Posted by: tcsned at August 14, 2009 9:22 AM
Comment #286280

One thing that really grinds my gears about this whole “death panel” garbage is that it really is a serious issue that has been turned into a circus by people who should know better. Everyone should have a living will and everyone should consult with a trusted health care professional about their options. If they have a clear directive for their doctors to follow, their loved ones are not put in an awful place to “pull the plug on grandma” as some of these rats put it. Thankfully, my mother, when she reached the end of her life had such a directive so that my Dad nor her children would have to make the awful choice between prolonging the inevitable (and prolonging suffering) and having to be the ones to say “enough.” It would also prevent unscrupulous heirs from hastening their inheritance. What about this is a bad idea? If someone wants heroic efforts to prolong their life for a couple of days, weeks, or months, then that is their right. Not wanting to suffer through that is also their right. The GOP has turned this into a bad joke and they should be ashamed. Expecting any level of shame from someone willing to spout such lies in exchange for checks is expecting too much, but they should be ashamed.

I am no big fan of the way Obama’s presidency has gone so far, but he did his best to include these clowns in this very serious issue and this is how they act. Weak sauce GOP, very weak.

Posted by: tcsned at August 14, 2009 9:58 AM
Comment #286281

Let’s not make the mistake of making this issue about cost. Cost is a subset of a complex problem that this unfairly criticized position deals with. After all, we don’t want to take medicare dollars from those who need it, to give it to people who might not want it, if they could only make their wishes known. That is a waste, and it is wrong.

But the Right’s selective focus would latch onto that and miss a bigger issue that is healthcare reform. It’s not merely a question of there being too much demand, and not enough supply where it’s needed. It’s a question of the value we get from what we’re asking for.

I think we may have made a mistake ourselves as Democrats (pardon me if you’re not one) by only emphasizing cost savings, which while incredibly important for our nation as a whole, is only one aspect of the reform.

The real question is one of whether we tolerate enormous suffering and ruination among people, simply so one industry can turn an outrageous profit.

I think, in the end, progressive reform is about maintaining greater equality between people, and in the case of businesses, stopping the kind of parasitic relationships that thrive in corrupt times before they start.

You shouldn’t go to a mortgage lender and be steered towards a loan you can’t afford. Their job is to either lend you what you can pay back, or not lend you anything at all. Even a child can understand this.

You shouldn’t buy insurance for that rainy day you need it, whether its homeowners, car, or health insurance, and on that day you need it, be dropped, be told you won’t be covered.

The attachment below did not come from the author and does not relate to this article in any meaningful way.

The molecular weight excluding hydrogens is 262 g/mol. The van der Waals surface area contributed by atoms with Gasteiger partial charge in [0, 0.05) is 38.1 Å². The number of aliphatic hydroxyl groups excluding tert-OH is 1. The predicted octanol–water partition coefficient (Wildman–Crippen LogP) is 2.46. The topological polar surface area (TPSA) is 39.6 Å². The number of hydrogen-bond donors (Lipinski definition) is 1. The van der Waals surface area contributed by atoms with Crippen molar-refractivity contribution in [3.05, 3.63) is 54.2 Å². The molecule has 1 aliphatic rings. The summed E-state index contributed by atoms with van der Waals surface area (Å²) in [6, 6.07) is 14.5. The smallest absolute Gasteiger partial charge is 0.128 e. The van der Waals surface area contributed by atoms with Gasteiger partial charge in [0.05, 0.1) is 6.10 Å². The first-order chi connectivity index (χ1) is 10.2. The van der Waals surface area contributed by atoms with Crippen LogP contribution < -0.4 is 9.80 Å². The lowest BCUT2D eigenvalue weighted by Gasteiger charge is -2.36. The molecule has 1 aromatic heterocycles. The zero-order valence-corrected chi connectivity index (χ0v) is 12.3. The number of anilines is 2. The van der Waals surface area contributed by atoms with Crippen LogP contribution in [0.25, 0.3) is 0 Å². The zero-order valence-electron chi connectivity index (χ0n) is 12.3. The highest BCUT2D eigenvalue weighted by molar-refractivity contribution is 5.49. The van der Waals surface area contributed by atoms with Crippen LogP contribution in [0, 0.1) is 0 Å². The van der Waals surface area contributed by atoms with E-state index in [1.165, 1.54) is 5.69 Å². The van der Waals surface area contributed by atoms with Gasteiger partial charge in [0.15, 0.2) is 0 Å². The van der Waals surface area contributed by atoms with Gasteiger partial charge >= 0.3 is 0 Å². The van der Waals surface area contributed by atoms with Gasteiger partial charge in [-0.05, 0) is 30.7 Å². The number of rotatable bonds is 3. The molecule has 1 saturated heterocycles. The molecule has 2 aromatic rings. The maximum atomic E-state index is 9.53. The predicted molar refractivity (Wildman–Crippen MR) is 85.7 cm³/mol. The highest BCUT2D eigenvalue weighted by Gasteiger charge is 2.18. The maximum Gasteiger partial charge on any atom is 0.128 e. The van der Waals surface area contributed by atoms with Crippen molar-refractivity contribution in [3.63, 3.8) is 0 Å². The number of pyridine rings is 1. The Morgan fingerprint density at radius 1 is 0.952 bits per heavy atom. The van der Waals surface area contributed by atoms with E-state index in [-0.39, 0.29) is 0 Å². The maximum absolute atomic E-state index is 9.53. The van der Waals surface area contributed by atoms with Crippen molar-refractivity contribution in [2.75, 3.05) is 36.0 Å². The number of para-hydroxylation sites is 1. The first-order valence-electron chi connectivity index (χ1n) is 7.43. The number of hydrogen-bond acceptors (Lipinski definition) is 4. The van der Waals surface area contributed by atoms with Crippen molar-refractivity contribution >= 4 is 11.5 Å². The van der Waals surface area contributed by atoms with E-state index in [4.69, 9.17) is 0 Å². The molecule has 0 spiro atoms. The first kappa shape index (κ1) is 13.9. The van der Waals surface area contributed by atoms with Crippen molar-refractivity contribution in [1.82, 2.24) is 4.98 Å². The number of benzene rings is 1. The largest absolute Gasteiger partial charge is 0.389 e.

We shouldn’t be denying healthcare to those members of our society that are sure to need it. Darwin’s survival of the fittest was a description of how stupid animals live their lives, not a prescription for how intelligent human beings should behave.

In general, and with healthcare in particular, we have to ask the question: is man made for the economy, or the economy made for man?

And if the latter is true, what’s the point of having the kind of dysfunctional economy we have now? It’s literally killing us, in the case of healthcare. And to whose benefit? Mainly folks on Wall Street who consider the money it takes to pay for our treatment a waste, rather than the cost of doing business.

This is the attitude that’s cost us so much in so many sectors: businesses treating what they must do to earn their money as a waste to be curtailed, rather than the thing they must do well to garner further business and profit.

Posted by: Stephen Daugherty at August 14, 2009 10:50 AM
Comment #286282

The Republicans have once again proven how deep their contempt for the American people goes.

When we suggest it, It’s a Death Panel. When they suggest it, it’s patients rights. And that’s just what they suggested six years ago. Here’s Amy Sullivan’s lede:

You would think that if Republicans wanted to totally mischaracterize a health care provision and demagogue it like nobody’s business, they would at least pick something that the vast majority of them hadn’t already voted for just a few years earlier. Because that’s not just shameless, it’s stupid.

And the Stupid, it burns. This time, it will burn Chuck Grassley, because he voted for this.

Posted by: Stephen Daugherty at August 14, 2009 10:58 AM
Comment #286294

I watched a bit of Obama’s town hall meeting and in comparison to the noise coming from the GOP he sounded like the mature adult in a room of hyperactive kids. He is reasonable where the likes of Sarah Palin are screaming “death panels” - I only saw a couple of questions so it may have gone differently after I had to leave.

Posted by: tcsned at August 14, 2009 4:25 PM
Comment #286300

Stephen - this may be your best-written piece yet. I have been struggling for some time to create some kind of holistic encapsulation of the hypocrisy, hatred and sheer disinformation that the Republicans - and, yes, some Democrats - have engaged in regarding this issue. You beat me to it. Anyone not swayed by your pertinent and precise arguments needs to seriously consider the roadblock in their head. In particular I was trying to figure out a way to write something that treated Sarah Palin as the afterthought she should be, and again, you succeeded in that. Thanks for bearing the standard.